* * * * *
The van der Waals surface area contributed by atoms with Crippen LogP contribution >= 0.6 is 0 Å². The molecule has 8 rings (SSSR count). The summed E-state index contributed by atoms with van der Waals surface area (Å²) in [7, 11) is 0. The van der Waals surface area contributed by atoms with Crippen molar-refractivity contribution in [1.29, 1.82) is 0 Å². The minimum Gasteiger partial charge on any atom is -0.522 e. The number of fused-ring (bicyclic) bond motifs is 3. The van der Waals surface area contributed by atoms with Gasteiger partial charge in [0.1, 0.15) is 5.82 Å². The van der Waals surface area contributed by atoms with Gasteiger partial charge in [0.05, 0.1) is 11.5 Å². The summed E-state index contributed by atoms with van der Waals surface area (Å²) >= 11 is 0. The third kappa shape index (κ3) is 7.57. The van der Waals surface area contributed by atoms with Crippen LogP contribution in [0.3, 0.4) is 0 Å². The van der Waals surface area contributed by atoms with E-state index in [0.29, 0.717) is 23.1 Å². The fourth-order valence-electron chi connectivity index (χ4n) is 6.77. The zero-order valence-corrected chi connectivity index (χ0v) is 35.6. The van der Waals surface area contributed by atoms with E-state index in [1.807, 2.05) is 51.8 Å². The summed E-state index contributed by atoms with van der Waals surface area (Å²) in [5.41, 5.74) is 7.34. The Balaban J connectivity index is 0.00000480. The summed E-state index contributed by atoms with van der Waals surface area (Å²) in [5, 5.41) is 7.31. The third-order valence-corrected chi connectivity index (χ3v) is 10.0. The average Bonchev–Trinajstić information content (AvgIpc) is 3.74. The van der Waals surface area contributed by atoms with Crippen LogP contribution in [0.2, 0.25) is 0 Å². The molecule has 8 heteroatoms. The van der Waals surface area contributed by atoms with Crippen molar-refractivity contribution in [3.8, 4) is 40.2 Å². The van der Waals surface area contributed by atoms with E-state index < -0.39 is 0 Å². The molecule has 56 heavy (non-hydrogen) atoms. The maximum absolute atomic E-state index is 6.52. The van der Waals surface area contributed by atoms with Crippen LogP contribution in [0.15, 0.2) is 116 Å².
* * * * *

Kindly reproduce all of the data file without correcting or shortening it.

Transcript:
The van der Waals surface area contributed by atoms with Crippen LogP contribution >= 0.6 is 0 Å². The molecule has 8 rings (SSSR count). The summed E-state index contributed by atoms with van der Waals surface area (Å²) in [7, 11) is 0. The van der Waals surface area contributed by atoms with Crippen molar-refractivity contribution in [1.29, 1.82) is 0 Å². The minimum Gasteiger partial charge on any atom is -0.522 e. The number of fused-ring (bicyclic) bond motifs is 3. The van der Waals surface area contributed by atoms with Gasteiger partial charge in [0.1, 0.15) is 5.82 Å². The van der Waals surface area contributed by atoms with Gasteiger partial charge in [0.05, 0.1) is 11.5 Å². The summed E-state index contributed by atoms with van der Waals surface area (Å²) >= 11 is 0. The third kappa shape index (κ3) is 7.57. The van der Waals surface area contributed by atoms with Crippen LogP contribution in [0.3, 0.4) is 0 Å². The van der Waals surface area contributed by atoms with E-state index in [0.29, 0.717) is 23.1 Å². The fourth-order valence-electron chi connectivity index (χ4n) is 6.77. The zero-order valence-corrected chi connectivity index (χ0v) is 35.6. The van der Waals surface area contributed by atoms with E-state index in [1.807, 2.05) is 51.8 Å². The summed E-state index contributed by atoms with van der Waals surface area (Å²) in [5.41, 5.74) is 7.34. The Balaban J connectivity index is 0.00000480. The summed E-state index contributed by atoms with van der Waals surface area (Å²) in [5, 5.41) is 7.31. The third-order valence-corrected chi connectivity index (χ3v) is 10.0. The average Bonchev–Trinajstić information content (AvgIpc) is 3.74. The van der Waals surface area contributed by atoms with Crippen LogP contribution in [0.2, 0.25) is 0 Å². The molecule has 8 heteroatoms. The van der Waals surface area contributed by atoms with Crippen molar-refractivity contribution in [3.8, 4) is 40.2 Å². The van der Waals surface area contributed by atoms with E-state index < -0.39 is 0 Å². The molecule has 56 heavy (non-hydrogen) atoms. The maximum absolute atomic E-state index is 6.52. The van der Waals surface area contributed by atoms with Crippen LogP contribution in [0.15, 0.2) is 116 Å².